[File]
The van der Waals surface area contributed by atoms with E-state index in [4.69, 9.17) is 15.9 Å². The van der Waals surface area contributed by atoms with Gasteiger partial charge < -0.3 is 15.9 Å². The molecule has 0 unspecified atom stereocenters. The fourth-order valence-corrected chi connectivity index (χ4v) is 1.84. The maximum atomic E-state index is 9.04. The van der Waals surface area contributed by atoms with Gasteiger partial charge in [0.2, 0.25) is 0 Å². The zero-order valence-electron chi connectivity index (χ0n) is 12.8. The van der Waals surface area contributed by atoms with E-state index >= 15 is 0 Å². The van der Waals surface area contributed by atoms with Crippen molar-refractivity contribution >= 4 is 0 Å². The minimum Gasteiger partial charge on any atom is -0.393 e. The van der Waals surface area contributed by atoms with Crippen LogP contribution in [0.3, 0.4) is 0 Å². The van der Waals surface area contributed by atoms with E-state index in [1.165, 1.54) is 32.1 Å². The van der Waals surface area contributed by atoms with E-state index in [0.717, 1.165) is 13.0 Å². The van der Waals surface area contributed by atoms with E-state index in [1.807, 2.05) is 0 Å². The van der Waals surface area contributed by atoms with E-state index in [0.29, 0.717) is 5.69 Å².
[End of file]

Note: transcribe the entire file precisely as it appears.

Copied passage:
The van der Waals surface area contributed by atoms with E-state index in [4.69, 9.17) is 15.9 Å². The van der Waals surface area contributed by atoms with Gasteiger partial charge < -0.3 is 15.9 Å². The molecule has 0 unspecified atom stereocenters. The fourth-order valence-corrected chi connectivity index (χ4v) is 1.84. The maximum atomic E-state index is 9.04. The van der Waals surface area contributed by atoms with Gasteiger partial charge in [0.2, 0.25) is 0 Å². The zero-order valence-electron chi connectivity index (χ0n) is 12.8. The van der Waals surface area contributed by atoms with E-state index >= 15 is 0 Å². The van der Waals surface area contributed by atoms with Crippen molar-refractivity contribution >= 4 is 0 Å². The minimum Gasteiger partial charge on any atom is -0.393 e. The van der Waals surface area contributed by atoms with Crippen LogP contribution in [0.3, 0.4) is 0 Å². The van der Waals surface area contributed by atoms with E-state index in [1.165, 1.54) is 32.1 Å². The van der Waals surface area contributed by atoms with E-state index in [0.717, 1.165) is 13.0 Å². The van der Waals surface area contributed by atoms with E-state index in [1.807, 2.05) is 0 Å². The van der Waals surface area contributed by atoms with E-state index in [0.29, 0.717) is 5.69 Å².